Smart, funny, heady, thoughtful, literary; this collection can be enjoyed on many levels by many different kinds of people.

Pub Date: April 1, 2018

ISBN: 978-1-979748-35-3

Page Count: 278

Publisher: CreateSpace

Review Posted Online: July 3, 2018

Kirkus Reviews Issue: Aug. 1, 2018

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TO KILL A MOCKINGBIRD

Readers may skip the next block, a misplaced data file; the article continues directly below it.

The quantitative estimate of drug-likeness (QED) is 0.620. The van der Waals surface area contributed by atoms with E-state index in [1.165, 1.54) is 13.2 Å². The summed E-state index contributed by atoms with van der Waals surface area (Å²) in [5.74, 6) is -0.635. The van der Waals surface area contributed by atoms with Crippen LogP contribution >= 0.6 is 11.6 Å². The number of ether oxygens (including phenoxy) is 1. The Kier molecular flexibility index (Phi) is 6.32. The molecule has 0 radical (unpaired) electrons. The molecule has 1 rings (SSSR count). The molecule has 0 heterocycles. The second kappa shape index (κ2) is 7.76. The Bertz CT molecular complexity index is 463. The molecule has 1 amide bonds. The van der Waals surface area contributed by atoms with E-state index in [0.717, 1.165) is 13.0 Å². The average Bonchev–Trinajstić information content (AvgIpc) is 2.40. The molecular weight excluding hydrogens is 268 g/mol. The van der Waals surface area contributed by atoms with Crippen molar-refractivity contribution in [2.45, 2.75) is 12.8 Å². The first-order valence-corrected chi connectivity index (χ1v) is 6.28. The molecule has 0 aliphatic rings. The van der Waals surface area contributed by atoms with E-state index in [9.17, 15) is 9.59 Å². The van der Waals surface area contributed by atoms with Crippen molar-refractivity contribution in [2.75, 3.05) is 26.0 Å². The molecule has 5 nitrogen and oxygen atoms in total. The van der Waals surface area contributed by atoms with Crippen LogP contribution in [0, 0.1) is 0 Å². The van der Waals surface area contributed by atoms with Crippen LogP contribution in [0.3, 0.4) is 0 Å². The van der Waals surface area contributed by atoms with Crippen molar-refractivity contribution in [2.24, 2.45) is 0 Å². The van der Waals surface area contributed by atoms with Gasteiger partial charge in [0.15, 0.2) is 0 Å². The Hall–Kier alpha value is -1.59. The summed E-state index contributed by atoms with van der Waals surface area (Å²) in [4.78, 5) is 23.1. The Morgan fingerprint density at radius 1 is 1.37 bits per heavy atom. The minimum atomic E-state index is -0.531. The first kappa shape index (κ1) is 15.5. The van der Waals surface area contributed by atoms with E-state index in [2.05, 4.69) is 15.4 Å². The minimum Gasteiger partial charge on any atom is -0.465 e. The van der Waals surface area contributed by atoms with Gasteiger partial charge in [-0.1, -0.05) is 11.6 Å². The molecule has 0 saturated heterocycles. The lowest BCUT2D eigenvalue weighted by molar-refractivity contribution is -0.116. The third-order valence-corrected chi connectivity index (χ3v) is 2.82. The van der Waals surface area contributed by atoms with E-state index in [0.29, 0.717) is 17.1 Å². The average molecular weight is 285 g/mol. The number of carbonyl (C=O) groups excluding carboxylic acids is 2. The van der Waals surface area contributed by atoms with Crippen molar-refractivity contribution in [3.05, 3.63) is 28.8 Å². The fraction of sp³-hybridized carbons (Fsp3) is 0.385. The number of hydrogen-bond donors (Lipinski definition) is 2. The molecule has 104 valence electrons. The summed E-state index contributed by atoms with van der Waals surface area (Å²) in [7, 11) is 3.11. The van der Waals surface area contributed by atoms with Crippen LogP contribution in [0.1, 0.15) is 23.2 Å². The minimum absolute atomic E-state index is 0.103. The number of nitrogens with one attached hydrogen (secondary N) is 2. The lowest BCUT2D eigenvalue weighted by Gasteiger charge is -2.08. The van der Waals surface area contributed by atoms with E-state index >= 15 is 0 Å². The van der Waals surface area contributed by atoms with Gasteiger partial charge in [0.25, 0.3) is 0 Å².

A first novel, this is also a first person account of Scout's (Jean Louise) recall of the years that led to the ending of a mystery, the breaking of her brother Jem's elbow, the death of her father's enemy — and the close of childhood years. A widower, Atticus raises his children with legal dispassion and paternal intelligence, and is ably abetted by Calpurnia, the colored cook, while the Alabama town of Maycomb, in the 1930's, remains aloof to their divergence from its tribal patterns. Scout and Jem, with their summer-time companion, Dill, find their paths free from interference — but not from dangers; their curiosity about the imprisoned Boo, whose miserable past is incorporated in their play, results in a tentative friendliness; their fears of Atticus' lack of distinction is dissipated when he shoots a mad dog; his defense of a Negro accused of raping a white girl, Mayella Ewell, is followed with avid interest and turns the rabble whites against him. Scout is the means of averting an attack on Atticus but when he loses the case it is Boo who saves Jem and Scout by killing Mayella's father when he attempts to murder them. The shadows of a beginning for black-white understanding, the persistent fight that Scout carries on against school, Jem's emergence into adulthood, Calpurnia's quiet power, and all the incidents touching on the children's "growing outward" have an attractive starchiness that keeps this southern picture pert and provocative. There is much advance interest in this book; it has been selected by the Literary Guild and Reader's Digest; it should win many friends.